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public class TableModel2 extends TableModel1 { ... }

TableModel2 tableModel = new TableModel2();

boolean t1 = tableModel instanceof TableModel1;
boolean t2 = tableModel instanceof TableModel2;

In the above example, t1 and t2 are true. So, how could I differentiate between TableModel1 and TableModel2 using instanceof?

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7 Answers

up vote 4 down vote accepted
boolean t2 = tableModel.getClass().equals(TableModel1.class); //False
boolean t2 = tableModel.getClass().equals(TableModel2.class); //True
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You cannot do it with instanceof, but you can do it with getClass:

boolean t1 = tableModel.getClass().equals(TableModel1.class);
boolean t2 = tableModel.getClass().equals(TableModel2.class);

The instanceof operator is intended for checking class hierarchy all the way, down to the java.lang.Object, including the checks for all interfaces. It lets you know if an instance of the object you have can be cast to the type you specified without triggering class cast exception.

getClass, on the other hand, returns the specific class of the given object.

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So, how could I differentiate between TableModel1 and TableModel2 using instanceof?

Technically, you can check that tableModel is an instance of TableModel1 and not and instance of TableModel2:

(tableModel instanceof TableModel1) && !(tableModel instanceof TableModel2)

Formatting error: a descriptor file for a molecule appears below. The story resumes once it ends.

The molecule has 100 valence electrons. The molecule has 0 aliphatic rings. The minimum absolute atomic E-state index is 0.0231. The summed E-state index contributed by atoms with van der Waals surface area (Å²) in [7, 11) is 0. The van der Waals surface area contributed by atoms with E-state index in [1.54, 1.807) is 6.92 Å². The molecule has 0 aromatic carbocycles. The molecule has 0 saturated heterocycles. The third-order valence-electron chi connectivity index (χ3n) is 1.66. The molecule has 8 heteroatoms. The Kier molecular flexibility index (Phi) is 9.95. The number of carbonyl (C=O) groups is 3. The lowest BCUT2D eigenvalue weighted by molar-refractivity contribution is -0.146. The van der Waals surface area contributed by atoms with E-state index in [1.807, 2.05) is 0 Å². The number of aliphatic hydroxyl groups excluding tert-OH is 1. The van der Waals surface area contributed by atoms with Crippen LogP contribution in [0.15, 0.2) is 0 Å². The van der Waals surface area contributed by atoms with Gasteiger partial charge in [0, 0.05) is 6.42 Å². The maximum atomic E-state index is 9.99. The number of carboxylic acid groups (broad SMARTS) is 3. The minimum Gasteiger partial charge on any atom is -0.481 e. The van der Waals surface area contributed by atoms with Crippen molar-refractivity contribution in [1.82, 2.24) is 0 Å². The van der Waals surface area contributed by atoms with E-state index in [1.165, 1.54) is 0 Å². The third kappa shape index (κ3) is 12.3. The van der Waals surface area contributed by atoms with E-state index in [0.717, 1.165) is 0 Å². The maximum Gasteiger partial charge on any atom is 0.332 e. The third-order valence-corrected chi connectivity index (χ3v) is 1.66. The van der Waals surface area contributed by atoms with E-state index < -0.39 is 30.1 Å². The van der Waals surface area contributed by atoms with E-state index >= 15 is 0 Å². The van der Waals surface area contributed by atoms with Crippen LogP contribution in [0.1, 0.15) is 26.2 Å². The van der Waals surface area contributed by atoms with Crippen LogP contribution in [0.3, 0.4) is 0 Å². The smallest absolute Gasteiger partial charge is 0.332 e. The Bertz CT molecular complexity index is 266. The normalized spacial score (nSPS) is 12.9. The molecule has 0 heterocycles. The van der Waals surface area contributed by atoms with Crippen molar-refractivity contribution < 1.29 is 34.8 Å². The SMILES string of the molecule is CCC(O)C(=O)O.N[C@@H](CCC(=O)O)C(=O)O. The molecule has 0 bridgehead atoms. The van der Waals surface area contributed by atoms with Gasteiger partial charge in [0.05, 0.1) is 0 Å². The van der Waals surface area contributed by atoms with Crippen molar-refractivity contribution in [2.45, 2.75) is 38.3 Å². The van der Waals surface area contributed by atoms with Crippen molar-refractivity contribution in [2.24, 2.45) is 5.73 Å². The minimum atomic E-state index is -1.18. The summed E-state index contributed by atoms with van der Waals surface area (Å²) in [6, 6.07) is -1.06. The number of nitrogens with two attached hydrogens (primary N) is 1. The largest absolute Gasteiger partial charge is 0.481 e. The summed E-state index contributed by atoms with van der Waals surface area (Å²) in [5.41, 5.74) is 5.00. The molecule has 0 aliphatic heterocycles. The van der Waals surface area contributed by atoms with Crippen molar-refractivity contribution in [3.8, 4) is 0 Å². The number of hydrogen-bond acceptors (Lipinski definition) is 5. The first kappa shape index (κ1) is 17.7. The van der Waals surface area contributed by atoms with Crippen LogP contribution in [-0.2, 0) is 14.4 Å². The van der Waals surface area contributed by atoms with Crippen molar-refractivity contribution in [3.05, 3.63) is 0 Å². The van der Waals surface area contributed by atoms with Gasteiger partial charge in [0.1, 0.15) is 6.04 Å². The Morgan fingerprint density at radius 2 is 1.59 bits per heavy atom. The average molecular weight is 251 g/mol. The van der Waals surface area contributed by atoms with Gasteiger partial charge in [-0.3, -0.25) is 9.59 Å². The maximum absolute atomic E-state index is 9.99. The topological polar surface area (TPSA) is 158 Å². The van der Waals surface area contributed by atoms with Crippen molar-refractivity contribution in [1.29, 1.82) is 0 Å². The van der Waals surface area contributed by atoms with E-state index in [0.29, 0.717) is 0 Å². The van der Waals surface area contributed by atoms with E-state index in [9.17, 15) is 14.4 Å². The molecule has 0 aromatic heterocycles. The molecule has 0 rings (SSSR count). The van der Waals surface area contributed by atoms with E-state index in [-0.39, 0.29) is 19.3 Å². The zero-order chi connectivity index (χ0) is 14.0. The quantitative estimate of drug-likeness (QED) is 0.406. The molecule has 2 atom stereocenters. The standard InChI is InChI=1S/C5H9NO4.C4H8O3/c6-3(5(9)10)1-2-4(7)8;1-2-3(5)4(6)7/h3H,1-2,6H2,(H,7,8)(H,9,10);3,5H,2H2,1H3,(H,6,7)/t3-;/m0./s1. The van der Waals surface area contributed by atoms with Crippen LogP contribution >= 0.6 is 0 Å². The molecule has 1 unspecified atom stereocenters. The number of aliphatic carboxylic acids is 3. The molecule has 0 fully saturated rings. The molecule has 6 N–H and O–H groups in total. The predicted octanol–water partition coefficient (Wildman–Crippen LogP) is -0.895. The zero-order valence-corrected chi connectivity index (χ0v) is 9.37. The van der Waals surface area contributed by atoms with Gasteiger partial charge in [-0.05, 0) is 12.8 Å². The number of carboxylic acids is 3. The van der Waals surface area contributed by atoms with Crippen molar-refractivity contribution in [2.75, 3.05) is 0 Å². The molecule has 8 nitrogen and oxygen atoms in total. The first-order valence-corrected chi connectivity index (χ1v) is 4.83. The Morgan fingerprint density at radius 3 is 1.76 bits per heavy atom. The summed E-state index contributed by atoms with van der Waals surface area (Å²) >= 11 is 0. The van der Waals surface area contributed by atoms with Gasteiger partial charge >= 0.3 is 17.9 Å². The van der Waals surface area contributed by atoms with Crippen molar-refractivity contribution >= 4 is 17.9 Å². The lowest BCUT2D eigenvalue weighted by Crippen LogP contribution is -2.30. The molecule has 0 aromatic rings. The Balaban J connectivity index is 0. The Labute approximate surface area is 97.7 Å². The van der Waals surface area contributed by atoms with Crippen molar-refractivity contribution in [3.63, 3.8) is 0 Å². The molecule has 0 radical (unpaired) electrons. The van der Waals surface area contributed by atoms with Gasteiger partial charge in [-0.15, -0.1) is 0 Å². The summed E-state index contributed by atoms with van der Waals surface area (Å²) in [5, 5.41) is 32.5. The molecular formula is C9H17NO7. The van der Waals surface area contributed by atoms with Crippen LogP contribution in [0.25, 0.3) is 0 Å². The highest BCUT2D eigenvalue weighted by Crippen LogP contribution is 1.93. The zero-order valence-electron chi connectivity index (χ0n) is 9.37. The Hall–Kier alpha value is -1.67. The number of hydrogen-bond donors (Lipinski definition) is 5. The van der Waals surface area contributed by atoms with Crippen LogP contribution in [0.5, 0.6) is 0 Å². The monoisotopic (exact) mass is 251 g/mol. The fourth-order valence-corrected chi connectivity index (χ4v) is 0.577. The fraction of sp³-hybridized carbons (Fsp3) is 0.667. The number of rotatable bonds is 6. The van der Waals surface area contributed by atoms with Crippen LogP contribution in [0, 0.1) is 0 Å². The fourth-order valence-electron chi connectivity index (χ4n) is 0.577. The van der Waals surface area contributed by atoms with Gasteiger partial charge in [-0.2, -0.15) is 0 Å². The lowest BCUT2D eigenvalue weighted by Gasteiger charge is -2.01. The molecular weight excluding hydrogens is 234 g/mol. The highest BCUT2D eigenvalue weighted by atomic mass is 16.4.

However, I would like to encourage you in the strongest possible terms to avoid any code that branches based on the result of instanceof or getClass(). Such code is very fragile in the face of future changes. If you find yourself doing anything along these lines, it's a strong clue that it may be a good time to revisit your design.

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What happens if I add TableModel3? TableModel25? –  alf Feb 7 '12 at 11:08
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You cannot. If you really need to tell one from another, use tableModel.getClass() instead, as in:

boolean t1 = tableModel.getClass() == TableModel1.class;
boolean t2 = tableModel.getClass() == TableModel2.class;

Note though you're deliberately trying to break one of founding principles of OOP, so make sure you cannot avoid this trick before you use it in a real code.

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instance of means "is a".

TableModel2 IS A TableModel1.
But TableModel1 IS NOT A TableModel2.
so

package main;

public class TempClass {
    public static void main(String[] args) {
        TableModel1 tableModel1 = new TableModel1();
        TableModel1 tableModel2 = new TableModel2();

        System.out.println(tableModel1 instanceof TableModel1);
        System.out.println(tableModel1 instanceof TableModel2);

        System.out.println(tableModel2 instanceof TableModel1);
        System.out.println(tableModel2 instanceof TableModel2);
    }

    public static class TableModel1 {
    }

    public static class TableModel2 extends TableModel1 {
    }
}

true
false

true
true
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public class TableModel2 extends TableModel1 { ... } Therefore "instanceOf" does not work here –  Klausos Klausos Feb 7 '12 at 11:04
    
tableModel1 and tableModel2 they are both TableModel1. So instance of give true. But tableModel1 IS NOT A TableModel2. –  kornero Feb 7 '12 at 11:25
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Well, I don't believe you can. From inheritance perspective tableModel is perfectly valid reference for both types, so instanceof will return true in both cases.

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Easy, use class names:

public class Test
{
    public class TableModel1
    {
    };

    public class TableModel2 extends TableModel1
    {
    };

    public TableModel2 tableModel = new TableModel2();

    public static void main(String[] args)
    {
        Test t = new Test();
        System.out.println("t1=" + t.tableModel.getClass().equals(TableModel1.class));
        System.out.println("t2=" + t.tableModel.getClass().equals(TableModel2.class));
    }
}
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